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Can local hospitals handle a COVID-19 surge?

The Cleveland Clinic, MetroHealth, and University Hospitals are all taking their fluctuating capacity numbers very seriously

CLEVELAND — On Monday, December 7, Ohio Governor Mike DeWine said he doesn’t want our hospitals to get to a point where healthcare is threatened. So we checked on the health of our hospitals to be able to treat COVID-19 patients.

The Cleveland Clinic is staffed up and ready to treat any COVID  patient who comes through its doors. Cleveland Clinic Infectious Disease Dr. Kristin Englund says the hospital is delaying some overnight elective hospital stays to make sure beds are available.

“So were not at capacity at this point in time, but as we’re seeing in other states it can happen.  And if that does happen then if affects everybody, not just COVID -19 patients,” says Dr. Englund.

The Cleveland Clinic, MetroHealth, and University Hospitals are all taking their fluctuating capacity numbers very seriously. Dr. Daniel Simon is the Chief Clinical and Scientific Officer at University Hospitals and says his staff is literally looking at their capacity numbers multiple times a day.

“We’re assessing our capacity every four hours and adjusting accordingly based on that,” says Dr. Simon.

The capacity rate factors include the number of staff members able to take care of sick patients and the number of regular and intensive care unit beds available.

“We know that there are a certain number of patients who are going to be discharged today, so those beds are going to be opening so that we can bring new patients in. As long as we have the ability to maintain that kind of flow that’s what’s really important,” says Dr. Englund.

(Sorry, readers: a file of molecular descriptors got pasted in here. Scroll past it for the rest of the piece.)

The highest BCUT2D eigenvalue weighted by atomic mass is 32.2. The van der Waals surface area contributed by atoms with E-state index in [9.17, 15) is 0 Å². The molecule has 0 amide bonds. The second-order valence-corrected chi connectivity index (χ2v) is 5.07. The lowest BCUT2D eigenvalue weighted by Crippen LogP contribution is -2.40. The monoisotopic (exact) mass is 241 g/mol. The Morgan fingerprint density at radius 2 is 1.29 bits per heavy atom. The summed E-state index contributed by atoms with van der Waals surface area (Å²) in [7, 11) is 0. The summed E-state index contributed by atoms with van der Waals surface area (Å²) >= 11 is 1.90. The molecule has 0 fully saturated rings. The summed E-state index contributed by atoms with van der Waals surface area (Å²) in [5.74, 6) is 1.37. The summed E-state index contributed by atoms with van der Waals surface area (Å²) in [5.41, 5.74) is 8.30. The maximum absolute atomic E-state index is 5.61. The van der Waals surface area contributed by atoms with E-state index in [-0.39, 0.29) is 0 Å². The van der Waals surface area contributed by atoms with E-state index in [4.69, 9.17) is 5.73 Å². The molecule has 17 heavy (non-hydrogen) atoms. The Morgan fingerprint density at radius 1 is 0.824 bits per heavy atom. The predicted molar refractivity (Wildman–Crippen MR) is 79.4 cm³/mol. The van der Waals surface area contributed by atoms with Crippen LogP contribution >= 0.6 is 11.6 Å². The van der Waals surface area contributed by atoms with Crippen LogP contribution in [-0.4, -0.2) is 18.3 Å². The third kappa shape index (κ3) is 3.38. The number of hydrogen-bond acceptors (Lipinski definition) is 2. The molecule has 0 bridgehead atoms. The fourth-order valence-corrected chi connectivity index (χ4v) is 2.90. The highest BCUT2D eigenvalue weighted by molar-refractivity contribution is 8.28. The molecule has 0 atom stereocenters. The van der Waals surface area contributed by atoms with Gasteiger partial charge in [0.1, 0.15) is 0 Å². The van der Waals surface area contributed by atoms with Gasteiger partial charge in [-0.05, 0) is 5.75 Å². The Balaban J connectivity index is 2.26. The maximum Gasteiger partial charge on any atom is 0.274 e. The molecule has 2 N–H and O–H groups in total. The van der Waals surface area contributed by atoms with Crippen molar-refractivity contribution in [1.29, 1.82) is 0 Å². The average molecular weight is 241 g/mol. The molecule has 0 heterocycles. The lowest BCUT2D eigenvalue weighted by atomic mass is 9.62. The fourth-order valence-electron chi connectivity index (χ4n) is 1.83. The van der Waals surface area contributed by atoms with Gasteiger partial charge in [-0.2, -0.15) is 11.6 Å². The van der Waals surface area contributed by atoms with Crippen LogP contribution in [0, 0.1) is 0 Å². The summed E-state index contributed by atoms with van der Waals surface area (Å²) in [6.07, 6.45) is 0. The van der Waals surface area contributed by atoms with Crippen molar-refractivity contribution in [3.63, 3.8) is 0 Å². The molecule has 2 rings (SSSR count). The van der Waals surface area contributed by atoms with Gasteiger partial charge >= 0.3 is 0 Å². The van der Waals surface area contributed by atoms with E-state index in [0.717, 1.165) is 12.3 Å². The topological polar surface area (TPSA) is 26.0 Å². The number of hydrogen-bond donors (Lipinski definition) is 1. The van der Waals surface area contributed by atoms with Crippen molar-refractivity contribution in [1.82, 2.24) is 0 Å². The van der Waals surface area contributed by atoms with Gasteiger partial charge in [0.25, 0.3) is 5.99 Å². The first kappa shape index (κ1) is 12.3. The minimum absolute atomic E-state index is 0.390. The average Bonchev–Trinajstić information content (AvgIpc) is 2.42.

UH has 1,700 hospital beds across its campuses and say they can expand even further if it needs to.

“Surge plans that will take us up to 300% capacity. So in other words, we can go up to 5,100 beds. Those plans were developed back in March and April,” says Dr. Simon.

While hospitals monitor the number of COVID  patients, they’re hoping Ohioans will note the post Thanksgiving spike in cases, and be safe and healthy for the rest of the winter holidays and the new year.

“You know you can say as much say you want ‘don’t get together’, but how are we going to be able to regulate that? We are counting on the people of Ohio to be smart, to be compassionate, and to take care of each other,” says Dr. Englund.

Neither of the doctors 3News spoke with think Ohio will go on a strict lockdown like we saw a few months ago, but they add anything is possible especially if COVID -19 rates in Ohio spike at an enormous rate.

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